37. Davaux's (for two violins and viola) and Pleyel's (for violin and viola) were performed in Charleston, among other places. See Nicholas Michael Butler, Votaries of Apollo: The St. Cecilia Society and the Patronage of Concert Music in Charleston, South Carolina, 1766-1820 (Columbia: University of South Carolina Press, 2007), 330.
38. Barbara Jo Strauss, "A Register of Music Performed in Concert, Nazareth, Pennsylvania, from 1796 to 1845: An Annotated Edition of an American Moravian Document" (M.Mus. thesis, University of Arizona, 1976), 41.
39. "Concert & Ball. Dr. Jackson's Concert," New-York Evening Post, 17 January 1805.
40. Ezra Schabas, Theodore Thomas: America's Conductor and Builder of Orchestras, 1835-1905, Music in American Life (Urbana: University of Illinois Press, 1989), 25-26.
41. The initial critical response, however, was not enthusiastic: "We were not alone in our impression of the dreariness of the Programme Symphony of Berlioz, performed in the first Thomas Symphony Concert." Unsigned review of Harold in Italy, in Dwight's Journal of Music 34, no. 16 (14 November 1874): 336.
42. H. Earle Johnson, Symphony Hall, Boston (Boston: Little, Brown, 1950), 320.
43. For more biographical information on Baetens, see David M. Bynog, "Charles Baetens: Portrait of a Nineteenth-Century Violist," American String Teacher 59, no. 4 (November 2009): 46-49.
44. Maurice W. Riley, The History of the Viola, 2 vols. (Ann Arbor, MI: Braun-Brumfield, 1980), 1:181.
46. "Violas or Tenor Violins," Montgomery Ward & Co. Catalogue and Buyers' Guide 57 (1895): 245.
47. "Viola Furnishings," Sears, Roebuck and Co. Consumers Guide (Fall 1896-97): 665.
48. For additional information on Zitterbart, see Robert F. Schmalz, "The Zitterbart Collection-A Legacy Unevaluated," College Music Symposium 19, no. 2 (Fall 1979): 77-88.
49. Ellen Knight, Charles Martin Loeffler: A Life Apart in American Music, Music in American Life (Urbana: University of Illinois Press, 1993), 93-94, 110.
50. The remaining five songs were published in: Charles Martin Loeffler, Selected Songs with Chamber Accompaniment, ed. Ellen Knight, Recent Researches in American Music, 16 (Madison, WI: A-R Editions, 1988).
51. These pieces are a revision of two vocal rhapsodies composed in 1898 and originally scored for voice, clarinet, viola, and piano. See Loeffler, Selected Songs with Chamber Accompaniment.
52. Thomas Heimberg, "Remembering Émile Férir," Journal of the American Viola Society 17, no. 3 (2001): 21.
53. The manuscript for the Melody contains the note: "sent to E. Férir [and] Adeline Packard." The reworking of Foote's Cello Sonata for viola may also have been intended for Férir, or, given the 1919 date on the manuscript, the work may have been intended for the Berkshire Festival Competition.
54. Hermann Ritter produced an edition of the first four suites in the nineteenth century: J. S. Bach, Sonaten für die Altgeige (viola alta) allein: Suite 1-4, ed. Hermann Ritter (Leipzig: Carl Merseburger, 1885).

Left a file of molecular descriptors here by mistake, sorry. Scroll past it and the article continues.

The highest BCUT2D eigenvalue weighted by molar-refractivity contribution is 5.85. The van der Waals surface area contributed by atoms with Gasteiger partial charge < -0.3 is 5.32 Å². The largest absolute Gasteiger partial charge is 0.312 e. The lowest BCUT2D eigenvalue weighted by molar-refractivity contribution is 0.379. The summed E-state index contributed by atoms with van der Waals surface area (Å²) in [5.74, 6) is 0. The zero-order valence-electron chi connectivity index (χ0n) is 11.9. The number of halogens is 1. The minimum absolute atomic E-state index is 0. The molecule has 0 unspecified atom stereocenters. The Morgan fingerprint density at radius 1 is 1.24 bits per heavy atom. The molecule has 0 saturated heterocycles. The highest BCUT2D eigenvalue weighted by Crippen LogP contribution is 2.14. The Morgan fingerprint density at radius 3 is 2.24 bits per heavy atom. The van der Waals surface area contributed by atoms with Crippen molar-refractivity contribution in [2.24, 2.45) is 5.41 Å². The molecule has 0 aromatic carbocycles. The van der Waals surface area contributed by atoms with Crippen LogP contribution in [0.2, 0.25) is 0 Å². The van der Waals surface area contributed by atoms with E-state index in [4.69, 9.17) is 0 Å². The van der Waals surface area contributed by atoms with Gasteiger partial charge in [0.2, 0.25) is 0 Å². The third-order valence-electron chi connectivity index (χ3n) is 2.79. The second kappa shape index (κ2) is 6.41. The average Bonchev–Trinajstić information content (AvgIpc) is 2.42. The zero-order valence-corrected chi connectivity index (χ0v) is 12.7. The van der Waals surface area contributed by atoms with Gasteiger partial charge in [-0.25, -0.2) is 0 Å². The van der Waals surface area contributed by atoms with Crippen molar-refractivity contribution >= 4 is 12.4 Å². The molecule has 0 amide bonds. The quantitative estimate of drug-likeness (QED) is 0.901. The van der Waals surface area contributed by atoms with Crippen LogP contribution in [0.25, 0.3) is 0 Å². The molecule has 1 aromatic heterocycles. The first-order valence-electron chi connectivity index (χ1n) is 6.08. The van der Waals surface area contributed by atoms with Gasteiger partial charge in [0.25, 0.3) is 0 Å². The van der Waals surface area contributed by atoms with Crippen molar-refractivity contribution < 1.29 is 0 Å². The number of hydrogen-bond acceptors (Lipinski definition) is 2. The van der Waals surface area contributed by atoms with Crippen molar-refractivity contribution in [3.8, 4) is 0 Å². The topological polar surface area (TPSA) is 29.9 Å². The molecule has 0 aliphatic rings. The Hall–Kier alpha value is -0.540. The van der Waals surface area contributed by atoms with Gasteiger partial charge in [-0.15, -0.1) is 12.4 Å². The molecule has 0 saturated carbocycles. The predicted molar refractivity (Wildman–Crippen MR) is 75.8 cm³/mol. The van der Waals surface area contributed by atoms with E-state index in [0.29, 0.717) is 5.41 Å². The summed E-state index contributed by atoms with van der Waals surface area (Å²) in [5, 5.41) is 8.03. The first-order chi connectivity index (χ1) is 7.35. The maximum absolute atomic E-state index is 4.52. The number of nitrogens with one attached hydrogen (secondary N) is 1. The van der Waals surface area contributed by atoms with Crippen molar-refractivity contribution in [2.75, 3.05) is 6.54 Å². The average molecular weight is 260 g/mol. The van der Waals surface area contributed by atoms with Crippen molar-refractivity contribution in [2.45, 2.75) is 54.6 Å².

55. Amédée Daryl Williams, Lillian Fuchs: First Lady of the Viola, 2d rev. ed. (New York: iUniverse, 2004), 86.
56. Prior to the twentieth century, most works transcribed for viola were intended as Hausmusik, and were seldom programed on public recitals. The attitude toward transcriptions changed dramatically as twentieth-century viola soloists sought ways to expand the repertoire with a particular desire to perform works by composers in the musical canon.
57. The group's arrangements of American folk and plantation songs by Alfred Pochon included Old Black Joe ; Angel Gabriel ; Go Down, Moses; Swing Low, Sweet Chariot; Deep River; and Turkey in the Straw. See Flonzaley Quartet Favorite Encore Albums, compiled by Alfred Pochon, 4 vols. (New York: Carl Fischer, 1920-28). The quartet also played works by other American composers during Bailly's tenure including Charles Martin Loeffler, Ernest Bloch, and George Templeton Strong. See Kimberly Schafer, "From Conservatism to Modernism through the Music of the Flonzaley String Quartet" (M.Mus. thesis, University of Texas at Austin, 2004).
58. "Louis Bailly on Viola Playing," Christian Science Monitor, 29 June 1918.
59. White's Excelsior Method for the Viola: Without a Teacher the Best and Latest Instructor (Boston: White- Smith Music, 1900), 11.
60. Earl R. Drake Company ([Chicago?]), http://sdrc.lib.uiowa.edu/traveling-culture/chau1/pdf/earlr/1/brochure.pdf (accessed 22 February 2012).
61. Rebecca Clarke, "Rebecca Clarke's 1977 Program Note on the Viola Sonata," in A Rebecca Clarke Reader, ed. Liane Curtis (Bloomington: Indiana University Press, 2004), 226.
62. "Programmes for the Week," New-York Tribune, 10 February 1918. Morpheus was programed under Clarke's male pseudonym, Anthony Trent.
63. Cyrilla Barr, Elizabeth Sprague Coolidge: American Patron of Music (New York: Schirmer Books, 1998), 133-35.
64. Kevin LaVine (senior music specialist, Library of Congress), e-mail message to author, 31 January 2011.
65. Rebecca Clarke and Robert Sherman, "Robert Sherman Interviews Rebecca Clarke about Herself," in A Rebecca Clarke Reader, 174.
66. Barr, 142.
David M. Bynog is assistant head of Acquisitions, Fondren Library, Rice University. He has served as the editor of the Journal of the American Viola Society since 2008, and in 2010 he founded the American Viola Project.